Category Archives: Soul

What Is Success?

What is success? A lot of money? Power? A big house? In my experience rarely is anyone’s definition of success so simple. These are just yardsticks by which aspects of success are measured. Most people would agree that Mother Teresa was successful even though she was not wealthy and did not have a mansion. While she had great moral power, it is unlikely that having it was part of her definition of success.

What is Success?

For me, success means fulfilling what I believe is my purpose in life. As a result, it is not a goal but a process. This is why I think it is so important to have a personal mission statement.

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Ron of the Wisdom Journal lists six factors to consider when defining success. Prolific Living blogger Farnoosh lists ten questions for you to gain clarity on this issue.

What will you be resolved about?

Question – How do you define success?

You can leave a comment on this question or ask another question below ↓

Why Myths Benefit Society

Do you know the story of George Washington cutting down the cherry tree? My daughter, in the tradition of generations of American school children, learned it for President’s Day. It teaches the virtue of telling the truth, even when doing so may result in being punished. Is the story truth or legend? More importantly, does it matter?

Why Myths Benefit Society

When I got to the submarine squadron, I met the chaplain for Naval Base Point Loma. We had a delightful conversation that addressed many subjects, among them the place of myth in the fabric of a society. We talked about how the Bible often uses parables and allegories to explain moral lessons.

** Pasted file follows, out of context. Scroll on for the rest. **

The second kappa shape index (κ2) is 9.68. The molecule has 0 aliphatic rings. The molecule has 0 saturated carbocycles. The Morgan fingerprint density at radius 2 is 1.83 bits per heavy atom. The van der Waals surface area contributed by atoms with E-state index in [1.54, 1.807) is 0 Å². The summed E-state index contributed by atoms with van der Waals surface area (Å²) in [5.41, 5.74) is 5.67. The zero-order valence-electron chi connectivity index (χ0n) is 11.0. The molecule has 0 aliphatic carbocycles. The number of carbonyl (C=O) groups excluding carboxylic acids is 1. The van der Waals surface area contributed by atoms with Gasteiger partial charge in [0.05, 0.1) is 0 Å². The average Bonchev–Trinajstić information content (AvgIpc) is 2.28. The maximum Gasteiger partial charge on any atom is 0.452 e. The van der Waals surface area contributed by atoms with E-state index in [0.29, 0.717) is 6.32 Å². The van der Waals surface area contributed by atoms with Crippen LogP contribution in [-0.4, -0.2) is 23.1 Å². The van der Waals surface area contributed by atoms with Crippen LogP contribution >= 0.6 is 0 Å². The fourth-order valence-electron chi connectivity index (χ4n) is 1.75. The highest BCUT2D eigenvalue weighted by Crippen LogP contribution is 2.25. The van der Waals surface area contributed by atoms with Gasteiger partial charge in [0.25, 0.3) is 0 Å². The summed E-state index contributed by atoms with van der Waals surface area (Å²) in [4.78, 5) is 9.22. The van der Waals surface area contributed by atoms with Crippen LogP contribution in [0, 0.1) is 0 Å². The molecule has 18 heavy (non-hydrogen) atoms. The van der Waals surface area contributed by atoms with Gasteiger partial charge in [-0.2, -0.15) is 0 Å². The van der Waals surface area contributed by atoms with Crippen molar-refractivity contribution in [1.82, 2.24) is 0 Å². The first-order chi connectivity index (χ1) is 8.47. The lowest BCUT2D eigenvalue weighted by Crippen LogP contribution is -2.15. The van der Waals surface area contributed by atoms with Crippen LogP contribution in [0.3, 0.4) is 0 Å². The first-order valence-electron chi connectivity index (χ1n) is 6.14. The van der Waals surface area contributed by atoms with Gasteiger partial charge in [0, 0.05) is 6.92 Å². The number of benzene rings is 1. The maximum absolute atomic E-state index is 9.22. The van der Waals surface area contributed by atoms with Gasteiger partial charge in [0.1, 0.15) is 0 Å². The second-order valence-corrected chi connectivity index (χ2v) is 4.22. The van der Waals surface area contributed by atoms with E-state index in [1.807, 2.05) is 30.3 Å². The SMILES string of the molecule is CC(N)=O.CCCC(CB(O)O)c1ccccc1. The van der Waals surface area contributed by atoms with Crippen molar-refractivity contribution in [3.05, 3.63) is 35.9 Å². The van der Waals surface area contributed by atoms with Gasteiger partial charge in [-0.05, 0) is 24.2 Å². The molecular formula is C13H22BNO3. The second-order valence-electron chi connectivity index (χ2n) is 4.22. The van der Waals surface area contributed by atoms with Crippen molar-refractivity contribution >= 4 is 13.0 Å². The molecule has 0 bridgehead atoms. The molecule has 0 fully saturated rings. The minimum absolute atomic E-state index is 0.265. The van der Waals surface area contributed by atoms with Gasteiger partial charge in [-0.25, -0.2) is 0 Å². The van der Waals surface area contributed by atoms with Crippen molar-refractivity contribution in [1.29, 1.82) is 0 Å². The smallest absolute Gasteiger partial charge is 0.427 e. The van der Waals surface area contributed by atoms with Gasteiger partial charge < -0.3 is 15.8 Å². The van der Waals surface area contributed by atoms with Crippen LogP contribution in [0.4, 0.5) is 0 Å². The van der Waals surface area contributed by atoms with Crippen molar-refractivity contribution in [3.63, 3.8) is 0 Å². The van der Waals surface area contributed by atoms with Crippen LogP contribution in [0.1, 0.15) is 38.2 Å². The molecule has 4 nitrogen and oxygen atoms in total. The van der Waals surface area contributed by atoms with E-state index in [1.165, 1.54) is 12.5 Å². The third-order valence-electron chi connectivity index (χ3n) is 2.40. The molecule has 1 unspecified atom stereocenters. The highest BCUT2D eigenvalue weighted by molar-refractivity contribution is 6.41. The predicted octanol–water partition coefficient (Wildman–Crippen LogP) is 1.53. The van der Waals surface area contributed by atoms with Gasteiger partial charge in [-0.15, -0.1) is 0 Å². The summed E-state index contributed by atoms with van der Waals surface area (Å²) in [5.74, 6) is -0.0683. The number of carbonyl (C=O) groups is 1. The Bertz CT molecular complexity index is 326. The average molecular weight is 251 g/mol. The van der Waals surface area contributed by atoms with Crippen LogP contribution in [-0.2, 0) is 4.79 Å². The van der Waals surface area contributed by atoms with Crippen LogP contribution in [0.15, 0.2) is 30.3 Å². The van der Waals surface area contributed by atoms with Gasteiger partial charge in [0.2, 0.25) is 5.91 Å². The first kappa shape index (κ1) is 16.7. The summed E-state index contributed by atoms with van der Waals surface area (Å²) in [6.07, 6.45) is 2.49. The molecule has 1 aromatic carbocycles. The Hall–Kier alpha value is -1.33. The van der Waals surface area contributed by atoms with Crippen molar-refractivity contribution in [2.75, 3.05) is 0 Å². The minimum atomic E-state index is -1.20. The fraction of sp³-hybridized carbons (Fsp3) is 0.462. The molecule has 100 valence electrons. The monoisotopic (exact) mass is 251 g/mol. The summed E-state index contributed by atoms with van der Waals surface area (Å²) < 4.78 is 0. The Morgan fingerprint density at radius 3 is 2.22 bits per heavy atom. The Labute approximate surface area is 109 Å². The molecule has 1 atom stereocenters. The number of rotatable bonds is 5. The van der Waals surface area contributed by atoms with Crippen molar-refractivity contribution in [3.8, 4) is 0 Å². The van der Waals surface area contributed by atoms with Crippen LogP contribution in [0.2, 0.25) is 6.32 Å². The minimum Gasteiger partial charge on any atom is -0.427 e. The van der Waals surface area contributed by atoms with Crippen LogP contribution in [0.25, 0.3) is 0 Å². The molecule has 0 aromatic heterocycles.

That many of these stories did not happen is irrelevant to the profound teachings they reveal. They endure because they are vivid and memorable. Perhaps it will not seem strange that we were equally fervent in embracing cultural myths. One stipulation: they must convey truth.

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By all accounts, George Washington was extraordinarily honest. That Mason Locke Weems may have fabricated the cherry tree story does not detract from its value as a lesson in civic virtue. Arguably, Weems’s myth has done a great service by making such an admirable characteristic of our first president indelible.

As we strive for truth, it is well to remember that it can be uncovered in many ways.

Question – Which myths do you find to be valuable or destructive?

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How to Beat Inflation – In Language

Remember Mary Poppins? A beloved film classic, the scene of the nannies being blown away by the wind astounded my daughter. They seemed to be actually flying. While explaining how the effect was done, I thought about contemporary movies with similar scenes, the one coming most readily to mind being Spiderman. Don’t the nannies flying in harnesses with wires look much more real than a CGI Spiderman swinging from building to building?

How to Beat Inflation – In Language

While CGI-laden movies make big money at the box office, it is interesting to note that on Box Office Mojo’s 50 all-time top domestic grossing movies, adjusted for ticket price inflation, only ten are ones that use extensive CGI. Mary Poppins is 25th on the list while Spiderman is 36th. So the awe-inspiring movie, at least as demonstrated by my daughter’s reaction, is higher on the list than a movie with a type of effects, CGI, which is routinely labeled awesome. Do you see the contradiction?

It appears people know the difference between the everyday and the extraordinary. But for some reason, they feel compelled to exaggerate.

The overuse of the word awesome is a phenomenon I call language inflation. At some point calling something good was not good enough so it became successively great, rad, and eventually awesome. Now the most mundane thing is awesome. How do we describe that which truly inspires awe? Lest you think I am picking on the word awesome, language inflation afflicts negative descriptions too. Bad was eventually magnified to evil. If the commonplace is evil what was Hitler?

If you want to communicate well, avoid language inflation:

  1. Take a beat before speaking to ensure that you are not overstating the case. For instance, when complaining about your spouse’s behavior is it really true he never puts down the toilet seat? She is always late? Always? Not only is inflated language inaccurate, it can be inflammatory, causing arguments or bad feelings that more precise words would avoid.
  2. Practice refraining from language inflation in your everyday speech. Especially in the heat of an argument, it is easy to forget that words have meaning. Make it a habit to be careful when choosing words.